(the excerpt below is from the September 28, 2010 commentary entitled “Next Gen-Social Media” published in Bio-IT World and http://www.bio-itworld.com. The direct link to the full post can be found via: http://bit.ly/9UlBN8
Present day technology has enabled us to facilitate valuable online communities in all areas of our lives: commerce, sports, health, match making, product reviews, etc. Social media is like the “networking cocktail reception” that never ends (just without the open bar). In business and science, easy-to-use communication platforms enable networking and important information exchange. This in turn positively impacts productivity and solution generation.
Patients participate in blogs, online advocacy groups, or third party communities like PatientsLikeMe. They are able to collaborate, share solutions and therapy options, physician referrals, and rehabilitation approaches. Physicians collaborate through “doctor only” communities like Medscape Connect and Sermo. They advise each other on treatment options and share new insights on medications and devices. The benefits are just as rich for R&D. Online peer-to-peer consulting and collaboration can streamline processes, improve efficiencies and reduce the overall costs in drug development.
The challenge is developing and maintaining a self-sustaining, member-driven community culture. This is especially difficult in the heavily-regulated, conservative culture of life sciences where leaders are less apt to express opinions. However there are some best practices for making a life sciences community successful.
- Key Opinion Leaders (KOLs) and Evangelists
Our niche communities feature advisory boards of key opinion leaders and evangelists representing government, academic/research centers, biopharmaceutical companies and leading technology and software providers The board will influence community policies, programming, and content, and board members will contribute content including online discussions, guest blog posts, webinars, and face-to-face events.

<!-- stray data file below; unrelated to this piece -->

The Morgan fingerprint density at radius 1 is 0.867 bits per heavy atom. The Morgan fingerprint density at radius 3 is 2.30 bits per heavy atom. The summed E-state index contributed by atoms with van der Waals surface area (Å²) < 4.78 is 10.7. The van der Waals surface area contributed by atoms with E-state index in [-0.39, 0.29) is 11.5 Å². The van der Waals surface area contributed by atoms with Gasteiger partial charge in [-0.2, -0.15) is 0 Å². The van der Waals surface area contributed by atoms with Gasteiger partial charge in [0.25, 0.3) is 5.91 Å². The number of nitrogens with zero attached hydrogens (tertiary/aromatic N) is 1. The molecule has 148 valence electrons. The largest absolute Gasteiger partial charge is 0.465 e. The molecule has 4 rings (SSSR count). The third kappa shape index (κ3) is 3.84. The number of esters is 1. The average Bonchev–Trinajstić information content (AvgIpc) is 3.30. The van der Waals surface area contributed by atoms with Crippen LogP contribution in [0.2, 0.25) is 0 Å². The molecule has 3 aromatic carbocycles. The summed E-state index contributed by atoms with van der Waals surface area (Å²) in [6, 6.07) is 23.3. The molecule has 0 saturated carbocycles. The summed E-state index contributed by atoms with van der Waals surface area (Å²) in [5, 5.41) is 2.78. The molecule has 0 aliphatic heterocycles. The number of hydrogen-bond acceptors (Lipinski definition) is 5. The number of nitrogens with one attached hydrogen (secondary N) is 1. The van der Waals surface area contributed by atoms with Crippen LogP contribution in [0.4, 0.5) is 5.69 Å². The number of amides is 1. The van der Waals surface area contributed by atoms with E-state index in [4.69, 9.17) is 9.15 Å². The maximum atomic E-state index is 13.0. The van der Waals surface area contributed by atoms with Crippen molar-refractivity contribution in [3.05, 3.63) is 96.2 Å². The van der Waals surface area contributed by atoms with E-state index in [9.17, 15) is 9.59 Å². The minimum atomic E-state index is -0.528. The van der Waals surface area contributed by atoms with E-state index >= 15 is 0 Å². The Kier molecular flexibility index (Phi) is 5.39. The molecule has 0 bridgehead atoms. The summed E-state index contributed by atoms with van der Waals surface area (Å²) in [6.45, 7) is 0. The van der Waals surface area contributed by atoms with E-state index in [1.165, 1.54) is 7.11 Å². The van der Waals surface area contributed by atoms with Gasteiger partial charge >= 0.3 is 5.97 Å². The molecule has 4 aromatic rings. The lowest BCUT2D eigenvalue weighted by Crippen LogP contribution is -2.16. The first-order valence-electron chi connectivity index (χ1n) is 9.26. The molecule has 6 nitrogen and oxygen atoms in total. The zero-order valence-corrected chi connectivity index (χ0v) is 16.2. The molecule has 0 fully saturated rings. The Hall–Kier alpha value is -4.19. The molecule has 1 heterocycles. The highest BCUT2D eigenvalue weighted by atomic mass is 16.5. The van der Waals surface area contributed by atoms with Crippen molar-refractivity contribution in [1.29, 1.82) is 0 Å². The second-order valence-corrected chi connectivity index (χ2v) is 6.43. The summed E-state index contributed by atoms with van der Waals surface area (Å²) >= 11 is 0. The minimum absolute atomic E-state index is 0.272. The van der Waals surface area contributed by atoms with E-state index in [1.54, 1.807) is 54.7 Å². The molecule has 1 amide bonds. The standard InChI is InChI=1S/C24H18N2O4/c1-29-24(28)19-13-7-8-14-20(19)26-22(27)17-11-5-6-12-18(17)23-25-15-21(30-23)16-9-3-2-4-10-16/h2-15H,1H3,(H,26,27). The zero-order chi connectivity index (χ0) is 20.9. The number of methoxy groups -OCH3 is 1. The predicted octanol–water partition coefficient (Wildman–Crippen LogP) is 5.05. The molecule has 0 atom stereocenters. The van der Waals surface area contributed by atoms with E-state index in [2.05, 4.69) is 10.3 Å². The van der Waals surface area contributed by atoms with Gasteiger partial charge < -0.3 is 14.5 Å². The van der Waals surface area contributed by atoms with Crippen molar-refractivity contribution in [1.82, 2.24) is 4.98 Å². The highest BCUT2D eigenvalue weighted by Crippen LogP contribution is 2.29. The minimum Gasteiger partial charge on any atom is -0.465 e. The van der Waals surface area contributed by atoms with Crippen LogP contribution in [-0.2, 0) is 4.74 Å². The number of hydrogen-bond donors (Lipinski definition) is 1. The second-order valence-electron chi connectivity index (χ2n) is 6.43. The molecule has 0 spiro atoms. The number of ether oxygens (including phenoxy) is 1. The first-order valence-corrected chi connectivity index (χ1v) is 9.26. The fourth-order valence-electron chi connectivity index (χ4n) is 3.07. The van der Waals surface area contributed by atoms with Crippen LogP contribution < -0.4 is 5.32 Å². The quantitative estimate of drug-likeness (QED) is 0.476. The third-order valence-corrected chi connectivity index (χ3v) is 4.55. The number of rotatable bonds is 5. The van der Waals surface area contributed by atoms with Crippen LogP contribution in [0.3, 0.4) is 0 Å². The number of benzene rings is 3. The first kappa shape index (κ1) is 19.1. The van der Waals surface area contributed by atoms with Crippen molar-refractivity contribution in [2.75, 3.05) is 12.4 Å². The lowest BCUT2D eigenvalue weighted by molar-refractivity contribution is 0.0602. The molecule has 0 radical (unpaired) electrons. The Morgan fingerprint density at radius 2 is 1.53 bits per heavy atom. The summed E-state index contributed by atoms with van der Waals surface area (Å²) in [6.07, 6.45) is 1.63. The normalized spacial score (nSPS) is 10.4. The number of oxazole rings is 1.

- Programming and Member Participation
Our communities feature live events that tackle subject matter that is highly relevant to members. Some members are invited to sit on panels during the webinars and others may also be asked to be “question askers” in the audience. In a recent industry survey conducted by CHA, 74% of respondent said discussion forums are a “must have” for a closed, industry-specific community. Thus we are asking KOLs and other subject matter experts that make up the membership to lead online discussions leading to member-driven online discussions. “Assigning” member involvement is a critical task during the first 12-18 months of a community’s life. The ancillary benefit to your hard work is it allows you to nurture relationships with your most important peers and colleagues.
- Product Reviews
Ill-advised investments in new technologies contribute to the rising cost of R&D. During our last industry survey, more than 90% of respondents agreed that an online product review or evaluation forum would be valuable. An easy-to-navigate product review feature harnesses the power of the community and translates into smarter investment decisions by R&D organizations. Our latest community (called NGS Leaders) will enable members to rate and comment on various technologies like sequencers, informatics software, hardware, and more. The site will also allow members to search products by type or rating.
- Inclusivity and Promoting Other
We believe it is important to promote good content no matter if it’s our own or someone else’s. The mission of NGS Leaders is to further fuel the progress of next-generation sequencing so it may positively impact patients sooner. To that end we will promote other sources—like SEQ Answers and Genomes Unzipped—that are important to fulfilling our mission.
Niche, online communities like provide an environment to build trust and exchange ideas around the industry’s shared challenges. James Surowiecki proclaims in The Wisdom of Crowds, that “groups are remarkably smart, smarter even sometimes than the smartest people in them.” In many ways online communities tap into this dynamic.
(the above excerpt is from the September 28, 2010 commentary entitled “Next Gen-Social Media” published in Bio-IT World and http://www.bio-itworld.com. The direct link to the full post can be found via: